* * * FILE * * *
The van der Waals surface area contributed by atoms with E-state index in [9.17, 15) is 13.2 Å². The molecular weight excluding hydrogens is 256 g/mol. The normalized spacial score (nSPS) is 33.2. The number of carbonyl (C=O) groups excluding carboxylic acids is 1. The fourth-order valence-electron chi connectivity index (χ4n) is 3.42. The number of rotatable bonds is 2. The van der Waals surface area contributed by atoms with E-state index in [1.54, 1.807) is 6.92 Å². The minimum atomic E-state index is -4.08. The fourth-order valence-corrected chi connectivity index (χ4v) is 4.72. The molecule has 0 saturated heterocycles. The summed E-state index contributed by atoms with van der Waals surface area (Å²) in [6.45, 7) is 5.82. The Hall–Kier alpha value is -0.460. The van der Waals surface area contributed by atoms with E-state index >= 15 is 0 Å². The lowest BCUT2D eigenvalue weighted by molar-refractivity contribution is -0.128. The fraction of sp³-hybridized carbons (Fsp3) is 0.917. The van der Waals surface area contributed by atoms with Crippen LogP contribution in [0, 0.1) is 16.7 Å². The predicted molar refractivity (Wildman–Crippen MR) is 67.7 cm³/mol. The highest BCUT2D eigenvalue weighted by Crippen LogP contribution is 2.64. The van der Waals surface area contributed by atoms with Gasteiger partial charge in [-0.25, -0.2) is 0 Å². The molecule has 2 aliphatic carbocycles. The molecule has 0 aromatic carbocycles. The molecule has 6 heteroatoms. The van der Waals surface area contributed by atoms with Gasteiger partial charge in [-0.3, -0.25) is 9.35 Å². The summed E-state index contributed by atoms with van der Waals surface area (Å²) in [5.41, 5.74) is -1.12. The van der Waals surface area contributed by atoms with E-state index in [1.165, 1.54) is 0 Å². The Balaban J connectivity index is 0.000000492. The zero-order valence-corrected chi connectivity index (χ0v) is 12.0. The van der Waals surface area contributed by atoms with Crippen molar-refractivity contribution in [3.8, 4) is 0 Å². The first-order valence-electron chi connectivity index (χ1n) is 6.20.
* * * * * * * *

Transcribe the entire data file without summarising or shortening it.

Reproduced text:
The van der Waals surface area contributed by atoms with E-state index in [9.17, 15) is 13.2 Å². The molecular weight excluding hydrogens is 256 g/mol. The normalized spacial score (nSPS) is 33.2. The number of carbonyl (C=O) groups excluding carboxylic acids is 1. The fourth-order valence-electron chi connectivity index (χ4n) is 3.42. The number of rotatable bonds is 2. The van der Waals surface area contributed by atoms with E-state index in [1.54, 1.807) is 6.92 Å². The minimum atomic E-state index is -4.08. The fourth-order valence-corrected chi connectivity index (χ4v) is 4.72. The molecule has 0 saturated heterocycles. The summed E-state index contributed by atoms with van der Waals surface area (Å²) in [6.45, 7) is 5.82. The Hall–Kier alpha value is -0.460. The van der Waals surface area contributed by atoms with E-state index >= 15 is 0 Å². The lowest BCUT2D eigenvalue weighted by molar-refractivity contribution is -0.128. The fraction of sp³-hybridized carbons (Fsp3) is 0.917. The van der Waals surface area contributed by atoms with Crippen LogP contribution in [0, 0.1) is 16.7 Å². The predicted molar refractivity (Wildman–Crippen MR) is 67.7 cm³/mol. The highest BCUT2D eigenvalue weighted by Crippen LogP contribution is 2.64. The van der Waals surface area contributed by atoms with Gasteiger partial charge in [-0.25, -0.2) is 0 Å². The molecule has 2 aliphatic carbocycles. The molecule has 0 aromatic carbocycles. The molecule has 6 heteroatoms. The van der Waals surface area contributed by atoms with Gasteiger partial charge in [-0.3, -0.25) is 9.35 Å². The summed E-state index contributed by atoms with van der Waals surface area (Å²) in [5.41, 5.74) is -1.12. The van der Waals surface area contributed by atoms with E-state index in [1.165, 1.54) is 0 Å². The Balaban J connectivity index is 0.000000492. The zero-order valence-corrected chi connectivity index (χ0v) is 12.0. The van der Waals surface area contributed by atoms with Crippen molar-refractivity contribution in [3.8, 4) is 0 Å². The first-order valence-electron chi connectivity index (χ1n) is 6.20.